Getting a business project off the ground requires grit and determination. It also requires an awareness of the legality of your enterprise and the steps you need to take to keep it that way. The following will explore some of the points you need to keep in mind if you’re about to set off on a new business journey.
Before we dive in, it’s important to understand that the legal safety of your business depends greatly on your location, industry, and enterprise. Be sure to run all your decisions past a business law attorney to be sure you’re not missing any crucial steps in the process.
Get Into Good Accounting Habits Immediately
Any business needs to have clean and tidy accounting. You need to know what you’re spending and what you’re spending it on. You need to know how much money you’re making and from what. If you don’t have this ironed out, your business is going to suffer come tax season. At the bare minimum, this means stress and potentially missing out on tax credits and other savings you could have. At the maximum this means breaking the law, being audited and charged with tax evasion. If you cannot handle the organizational aspect of accounting (don’t beat yourself up, some people can’t), you need to find a person who can and bring them on board as soon as possible.
Meet With A Lawyer Early On
All businesses have legal risks associated with them. This might be something as simple as a staircase out front of your location that could get frosty and dangerous or something as serious as you’re presenting a health product in terms that are legally promising things that cannot be promised meaning you’re opening yourself up to be sued. Take some time to go through your business strategy and situation with an attorney that focuses on business law. Listen to all of the recommended information as it pertains to your specific business.
Incorporate Your Business As Soon As Possible
Incorporating your business turns your company into a legal entity. Incorporation protects you on a number of fronts. First, in the event that the business is sued for any reason, it isn’t you who is being sued but the company. This means you can protect yourself from certain types of legal ramifications if something should go terribly wrong. Second, in the event that your business goes under and needs to declare bankruptcy incorporating protects you from being financially liable. Your home, car, personal savings, and other assets will be safe from liquidation orders by a court.
Learn About Permits And Licenses
Depending on your industry, you might not need additional certification to practice your business. You might also be required to have several permits and licenses for your company to function legally. Take the time to figure out what is required in this regard and meet all of the standards through the proper avenues. Furthermore, be sure that anyone you hire also has the proper certifications they need to do what you’re hiring them to do. This might mean calling the schools from which they graduated to confirm. Anyone can write down on their resume that they have certain requirements met.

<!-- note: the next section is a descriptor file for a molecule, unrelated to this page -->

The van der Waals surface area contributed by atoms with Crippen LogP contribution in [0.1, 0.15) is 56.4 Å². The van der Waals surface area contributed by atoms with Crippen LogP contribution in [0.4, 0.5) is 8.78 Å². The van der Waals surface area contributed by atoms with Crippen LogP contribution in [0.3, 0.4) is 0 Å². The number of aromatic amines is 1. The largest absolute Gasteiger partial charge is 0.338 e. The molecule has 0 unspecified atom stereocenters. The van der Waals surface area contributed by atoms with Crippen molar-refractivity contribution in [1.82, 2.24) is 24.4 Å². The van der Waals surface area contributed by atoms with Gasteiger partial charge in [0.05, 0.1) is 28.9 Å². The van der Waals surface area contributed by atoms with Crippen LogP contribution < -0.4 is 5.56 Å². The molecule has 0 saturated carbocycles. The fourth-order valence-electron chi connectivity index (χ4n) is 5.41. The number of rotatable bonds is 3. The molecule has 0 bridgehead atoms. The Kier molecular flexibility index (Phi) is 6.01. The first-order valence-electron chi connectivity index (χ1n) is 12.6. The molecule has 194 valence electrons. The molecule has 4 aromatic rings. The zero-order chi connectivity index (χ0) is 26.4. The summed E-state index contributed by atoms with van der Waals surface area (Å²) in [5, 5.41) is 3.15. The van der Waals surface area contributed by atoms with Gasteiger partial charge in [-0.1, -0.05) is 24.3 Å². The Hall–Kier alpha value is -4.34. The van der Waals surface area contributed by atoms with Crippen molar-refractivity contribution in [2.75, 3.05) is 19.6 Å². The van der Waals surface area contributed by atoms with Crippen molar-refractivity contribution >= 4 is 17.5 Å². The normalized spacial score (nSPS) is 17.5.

Look Into Workplace Health And Safety Regulations
Did you know that if your employees are working at home, you’re still responsible for workplace injuries like carpal tunnel or back problems? You might want to offer a training session on how to keep an at-home workstation safe and healthy. Take some time to understand all the legal and ethical standards for workplace health and safety and then make sure your employees understand it too. If this isn’t a job you can handle on your own, you need to look into hiring a safety manager or inspector.
Get Everything In Writing
No matter what you’re negotiating, an employee salary or contract, a lease agreement for a building that will house your business, you need to get things in writing. This doesn’t mean you don’t trust the person you’re working with, it means that you’re making sure there’s a paper trail in case someone else ever requires you to prove something happened.
Figure Out If You Need To Publicize Your Company
Depending on your industry and the state within which you’re operating, you might be legally required to publicize news or information about your company. This can sometimes mean having an article in the local paper or it can involve being entered into a database. Ignoring this step in the process might result in a brutal fine or a refusal of the state to recognize the existence of your business.
Figure Out Insurance Early On
The majority of states in America require business owners to ensure their workers in a number of ways. Worker’s Compensation and other insurance policies are required to help protect you and your employees in the event of an accident. Sometimes people are tempted to skip over this step if they’re looking to cut costs, but that is not only illegal, it’s immoral. If you can’t afford proper insurance, you can’t afford to run a business, full stop. Be sure to get not only insurance for your employees but also some general liability insurance to protect yourself and your customers in the event of everyday accidents like slips and falls.
Do A Trademark And Copyright Search
When you’re looking to get your business up and running, take the time to do the research and see whether your logo looks at all like another logo (color, font, or design) as well as looking to see whether anything you’re using or referring to is copyrighted. Sometimes a business name is copyrighted without a business functioning under the name; just because you don’t know about the company, doesn’t mean it doesn’t exist.
The above tips should help you cover the general legal bases you need to be covered when starting a business. Of course, each industry and business has its own specific legal requirements that need to be met in addition to the above information. Ensure to consult with a business lawyer before making any decisions for legal reasons.